The Revolutionary Drawing Room Present the Musical Embodiment of Genteel Taste and Execution

United KingdomUnited Kingdom Beethoven, Haydn, Albrechtsberger: The Revolutionary Drawing Room (Adrian Butterfield & Kathryn Parry [violins], Rachel Stott [viola] and Ruth Alford [cello]), St John’s Smith Square, London, 26.2.2017. (CS)

Beethoven – String Quartet in C minor Op.18 No.4; String Quartet in Bb Op.18 No.6
Haydn – String Quartet in D minor Op.103, Hob.3:83
Albrechtsberger (arr. Beethoven) – Fugue Op.1 No.6 in D minor

Amid the classical columns and cornices of Thomas Archer’s magnificent church of St John the Evangelist, ‘revolution’ is not an idea that springs naturally to mind.  That’s not to say that the church in Smith Square hasn’t seen its fair share of incident and drama, from fires to lightning strikes, from Suffragette bomb plots to direct hits on 10 May 1941, the last night of the Blitz.

But, it is to the Age of Revolution – the years of, often bloody, unrest in Europe between 1789-1848 – that the string quartet known as The Revolutionary Drawing Room transport their audiences with performances of late 18th- and 19th-century repertory.  For, political change was complemented by cultural experiment and transformation – as Shelley put it, poetry is ‘the most unfailing herald, companion, and follower of the awakening of a great people to work a beneficial change’ – and this was a period during which new music forms, styles, tastes, and even instruments, developed rapidly and divergently.

What’s in a name?  The ensemble’s somewhat oxymoronic title – the ‘drawing room’ was the large reception room to which Georgian hosts and their guests might ‘withdraw’ to private performances and entertainments – might lead one to expect the unexpected.  In fact, though the quartet are unusual in performing with gut strings, on the evidence of this concert there is nothing ‘radical’ or ‘unpredictable’ about the playing of Adrian Butterfield, Kathryn Parry, Rachel Stott  and Ruth Alford … other than the striking grace and clarity of their sound, and their meticulous – but not fussy – attention to detail.  This performance was the musical embodiment of genteel taste and execution.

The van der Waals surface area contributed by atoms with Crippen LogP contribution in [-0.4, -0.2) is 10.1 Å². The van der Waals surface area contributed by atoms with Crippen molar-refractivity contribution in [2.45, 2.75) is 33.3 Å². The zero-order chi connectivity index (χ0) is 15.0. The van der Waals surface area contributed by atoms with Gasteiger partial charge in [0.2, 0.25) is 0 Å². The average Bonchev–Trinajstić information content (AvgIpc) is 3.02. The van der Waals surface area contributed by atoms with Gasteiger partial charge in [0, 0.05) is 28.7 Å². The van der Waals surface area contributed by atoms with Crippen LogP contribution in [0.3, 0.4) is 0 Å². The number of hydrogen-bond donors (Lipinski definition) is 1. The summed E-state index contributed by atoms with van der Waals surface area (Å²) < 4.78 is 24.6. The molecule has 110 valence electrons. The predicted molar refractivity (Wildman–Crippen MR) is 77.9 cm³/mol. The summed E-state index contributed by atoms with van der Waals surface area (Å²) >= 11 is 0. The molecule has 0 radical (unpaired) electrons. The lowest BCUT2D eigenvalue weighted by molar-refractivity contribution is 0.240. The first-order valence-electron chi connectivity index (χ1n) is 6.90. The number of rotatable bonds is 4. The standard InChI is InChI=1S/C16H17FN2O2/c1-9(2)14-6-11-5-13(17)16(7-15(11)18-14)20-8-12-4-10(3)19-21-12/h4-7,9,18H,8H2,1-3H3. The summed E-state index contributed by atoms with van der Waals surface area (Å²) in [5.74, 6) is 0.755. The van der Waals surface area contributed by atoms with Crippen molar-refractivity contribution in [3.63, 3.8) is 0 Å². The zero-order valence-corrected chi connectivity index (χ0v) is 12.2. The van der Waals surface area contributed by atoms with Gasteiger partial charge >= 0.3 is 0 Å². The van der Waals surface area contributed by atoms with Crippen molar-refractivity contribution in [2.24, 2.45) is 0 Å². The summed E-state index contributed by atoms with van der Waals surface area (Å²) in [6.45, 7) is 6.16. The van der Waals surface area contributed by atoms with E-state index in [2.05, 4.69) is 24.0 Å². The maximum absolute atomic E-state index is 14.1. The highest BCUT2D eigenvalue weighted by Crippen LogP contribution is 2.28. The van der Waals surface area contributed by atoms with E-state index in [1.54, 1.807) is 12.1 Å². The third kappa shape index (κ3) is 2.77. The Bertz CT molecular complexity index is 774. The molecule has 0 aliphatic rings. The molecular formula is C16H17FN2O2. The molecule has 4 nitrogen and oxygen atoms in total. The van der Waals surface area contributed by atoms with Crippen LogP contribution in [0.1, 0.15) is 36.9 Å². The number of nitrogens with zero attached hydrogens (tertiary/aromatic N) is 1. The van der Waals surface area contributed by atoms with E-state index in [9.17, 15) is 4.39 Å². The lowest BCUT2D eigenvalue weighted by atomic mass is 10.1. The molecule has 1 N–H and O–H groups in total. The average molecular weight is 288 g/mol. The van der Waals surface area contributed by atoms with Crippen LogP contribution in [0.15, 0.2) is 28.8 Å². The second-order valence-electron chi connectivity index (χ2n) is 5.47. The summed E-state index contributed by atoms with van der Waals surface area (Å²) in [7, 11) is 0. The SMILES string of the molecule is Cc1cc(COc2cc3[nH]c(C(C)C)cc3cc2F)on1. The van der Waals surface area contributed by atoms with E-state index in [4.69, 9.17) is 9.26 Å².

The Revolutionary Drawing Room are currently one year into a three-year Beethoven complete-cycle at St John’s.  This was the third of three concerts this season in which they have paired Beethoven’s Op.18 quartets with Haydn’s final quartets.

It took me a little while to acclimatise to the gentle warmth of the ensemble sound, which at first seemed a little lost within the lofty grandeur of St John’s.  But, the lightness promoted the busy inner dialogues of the Allegro ma non tanto of Beethoven’s Op.18 No.4 and created a strong mood of restlessness.  The second subject arced joyfully in the upper three voices, while Alford maintained the driving momentum below.  Occasionally the balance favoured the cello, perhaps because the wooden platform on which Alford was seated – the others were standing – magnified the cello’s resonance.  And, there were a few queries about the intonation of some of the double-stopped chordal passages – indeed, the unstable gut strings necessitated frequent re-tuning – but overall this was a well-judged Allegro.  The tempo was convincing and the articulation and ornament understated.

A similar relaxation characterised the Andante scherzoso quasi Allegretto, Kathryn Parry initiating the imitative dance with grace, control and a sparing use of vibrato.  The pianissimo passages were magically delicate, the ensemble exemplary.  The Menuetto Allegro had a lovely lilt and the emphatic third-beat sforzandos were persuasively integrated within the ongoing forward movement.  The swaying duets of the Trio danced with energy, coloured by Butterfield’s buzzing triplets.  The final Allegro was fairly swift and the quartet did not make a meal of the ritenuto and pause in the main theme.  Butterfield took a more assertive role in this movement and overall I found that earnestness outweighed rustic vigour.